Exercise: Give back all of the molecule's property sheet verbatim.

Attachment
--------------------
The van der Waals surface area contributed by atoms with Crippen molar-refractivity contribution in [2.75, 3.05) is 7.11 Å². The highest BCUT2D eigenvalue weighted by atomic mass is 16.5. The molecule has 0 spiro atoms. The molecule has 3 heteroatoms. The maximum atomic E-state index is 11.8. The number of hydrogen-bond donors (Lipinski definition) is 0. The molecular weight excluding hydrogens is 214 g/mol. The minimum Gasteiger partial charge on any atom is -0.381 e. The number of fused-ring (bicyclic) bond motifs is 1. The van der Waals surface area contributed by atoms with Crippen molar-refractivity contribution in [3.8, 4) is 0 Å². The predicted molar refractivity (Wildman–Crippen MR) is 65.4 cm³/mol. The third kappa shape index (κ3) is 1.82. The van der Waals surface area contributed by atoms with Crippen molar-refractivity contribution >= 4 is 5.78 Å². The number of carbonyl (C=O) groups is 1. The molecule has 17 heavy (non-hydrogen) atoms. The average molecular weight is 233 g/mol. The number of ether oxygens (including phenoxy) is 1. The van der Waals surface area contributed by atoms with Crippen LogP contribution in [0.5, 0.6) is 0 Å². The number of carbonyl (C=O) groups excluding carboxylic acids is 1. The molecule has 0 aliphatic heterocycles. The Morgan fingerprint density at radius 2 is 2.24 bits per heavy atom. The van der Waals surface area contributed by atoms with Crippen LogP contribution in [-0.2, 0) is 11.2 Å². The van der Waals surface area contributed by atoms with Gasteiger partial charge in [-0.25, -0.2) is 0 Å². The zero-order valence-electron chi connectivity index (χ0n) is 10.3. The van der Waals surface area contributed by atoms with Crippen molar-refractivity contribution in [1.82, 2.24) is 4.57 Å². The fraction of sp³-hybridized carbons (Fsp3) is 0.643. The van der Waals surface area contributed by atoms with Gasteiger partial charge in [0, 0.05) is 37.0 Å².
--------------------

The van der Waals surface area contributed by atoms with Crippen molar-refractivity contribution in [2.75, 3.05) is 7.11 Å². The highest BCUT2D eigenvalue weighted by atomic mass is 16.5. The molecule has 0 spiro atoms. The molecule has 3 heteroatoms. The maximum atomic E-state index is 11.8. The number of hydrogen-bond donors (Lipinski definition) is 0. The molecular weight excluding hydrogens is 214 g/mol. The minimum Gasteiger partial charge on any atom is -0.381 e. The number of fused-ring (bicyclic) bond motifs is 1. The van der Waals surface area contributed by atoms with Crippen molar-refractivity contribution in [3.8, 4) is 0 Å². The predicted molar refractivity (Wildman–Crippen MR) is 65.4 cm³/mol. The third kappa shape index (κ3) is 1.82. The van der Waals surface area contributed by atoms with Crippen molar-refractivity contribution >= 4 is 5.78 Å². The number of carbonyl (C=O) groups is 1. The molecule has 17 heavy (non-hydrogen) atoms. The average molecular weight is 233 g/mol. The number of ether oxygens (including phenoxy) is 1. The van der Waals surface area contributed by atoms with Crippen LogP contribution in [0.5, 0.6) is 0 Å². The number of carbonyl (C=O) groups excluding carboxylic acids is 1. The molecule has 0 aliphatic heterocycles. The Morgan fingerprint density at radius 2 is 2.24 bits per heavy atom. The van der Waals surface area contributed by atoms with Crippen LogP contribution in [-0.2, 0) is 11.2 Å². The van der Waals surface area contributed by atoms with Gasteiger partial charge in [-0.25, -0.2) is 0 Å². The zero-order valence-electron chi connectivity index (χ0n) is 10.3. The van der Waals surface area contributed by atoms with Crippen molar-refractivity contribution in [1.82, 2.24) is 4.57 Å². The fraction of sp³-hybridized carbons (Fsp3) is 0.643. The van der Waals surface area contributed by atoms with Gasteiger partial charge in [0, 0.05) is 37.0 Å².